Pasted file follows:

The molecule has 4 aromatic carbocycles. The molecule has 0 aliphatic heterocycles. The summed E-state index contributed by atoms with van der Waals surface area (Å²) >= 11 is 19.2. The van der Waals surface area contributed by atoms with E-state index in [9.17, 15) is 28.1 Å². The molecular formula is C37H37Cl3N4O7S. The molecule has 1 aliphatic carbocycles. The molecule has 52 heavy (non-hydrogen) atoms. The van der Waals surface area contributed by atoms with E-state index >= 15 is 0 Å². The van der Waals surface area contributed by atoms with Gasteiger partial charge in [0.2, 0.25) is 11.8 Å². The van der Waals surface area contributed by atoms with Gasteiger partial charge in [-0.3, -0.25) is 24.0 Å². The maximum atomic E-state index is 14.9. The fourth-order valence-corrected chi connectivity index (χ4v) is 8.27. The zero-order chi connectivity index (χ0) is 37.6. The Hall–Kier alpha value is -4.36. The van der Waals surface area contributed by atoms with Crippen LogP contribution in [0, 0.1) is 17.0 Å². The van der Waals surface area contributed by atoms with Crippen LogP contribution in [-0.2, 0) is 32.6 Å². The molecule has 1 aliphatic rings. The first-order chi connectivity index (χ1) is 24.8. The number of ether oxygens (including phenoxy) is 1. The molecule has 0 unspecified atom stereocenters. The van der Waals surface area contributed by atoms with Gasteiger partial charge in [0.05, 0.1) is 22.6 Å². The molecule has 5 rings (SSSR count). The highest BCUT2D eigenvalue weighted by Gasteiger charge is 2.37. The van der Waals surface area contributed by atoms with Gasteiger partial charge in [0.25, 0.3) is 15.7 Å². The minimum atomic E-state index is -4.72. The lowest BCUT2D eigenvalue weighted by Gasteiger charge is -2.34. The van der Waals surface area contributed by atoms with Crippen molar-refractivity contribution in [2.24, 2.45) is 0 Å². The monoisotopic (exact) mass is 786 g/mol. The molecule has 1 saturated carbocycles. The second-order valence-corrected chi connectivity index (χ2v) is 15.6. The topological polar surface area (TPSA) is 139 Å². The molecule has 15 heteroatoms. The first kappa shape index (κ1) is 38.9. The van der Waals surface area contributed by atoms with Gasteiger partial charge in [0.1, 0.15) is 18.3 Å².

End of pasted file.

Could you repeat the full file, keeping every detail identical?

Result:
The molecule has 4 aromatic carbocycles. The molecule has 0 aliphatic heterocycles. The summed E-state index contributed by atoms with van der Waals surface area (Å²) >= 11 is 19.2. The van der Waals surface area contributed by atoms with E-state index in [9.17, 15) is 28.1 Å². The molecular formula is C37H37Cl3N4O7S. The molecule has 1 aliphatic carbocycles. The molecule has 52 heavy (non-hydrogen) atoms. The van der Waals surface area contributed by atoms with E-state index >= 15 is 0 Å². The van der Waals surface area contributed by atoms with Gasteiger partial charge in [0.2, 0.25) is 11.8 Å². The van der Waals surface area contributed by atoms with Gasteiger partial charge in [-0.3, -0.25) is 24.0 Å². The maximum atomic E-state index is 14.9. The fourth-order valence-corrected chi connectivity index (χ4v) is 8.27. The zero-order chi connectivity index (χ0) is 37.6. The Hall–Kier alpha value is -4.36. The van der Waals surface area contributed by atoms with Crippen LogP contribution in [0, 0.1) is 17.0 Å². The van der Waals surface area contributed by atoms with Crippen LogP contribution in [-0.2, 0) is 32.6 Å². The molecule has 1 aliphatic rings. The first-order chi connectivity index (χ1) is 24.8. The number of ether oxygens (including phenoxy) is 1. The molecule has 0 unspecified atom stereocenters. The van der Waals surface area contributed by atoms with Gasteiger partial charge in [0.05, 0.1) is 22.6 Å². The molecule has 5 rings (SSSR count). The highest BCUT2D eigenvalue weighted by Gasteiger charge is 2.37. The van der Waals surface area contributed by atoms with Gasteiger partial charge in [0.25, 0.3) is 15.7 Å². The minimum atomic E-state index is -4.72. The lowest BCUT2D eigenvalue weighted by Gasteiger charge is -2.34. The van der Waals surface area contributed by atoms with Crippen molar-refractivity contribution in [2.24, 2.45) is 0 Å². The monoisotopic (exact) mass is 786 g/mol. The molecule has 1 saturated carbocycles. The second-order valence-corrected chi connectivity index (χ2v) is 15.6. The topological polar surface area (TPSA) is 139 Å². The molecule has 15 heteroatoms. The first kappa shape index (κ1) is 38.9. The van der Waals surface area contributed by atoms with Gasteiger partial charge in [0.1, 0.15) is 18.3 Å².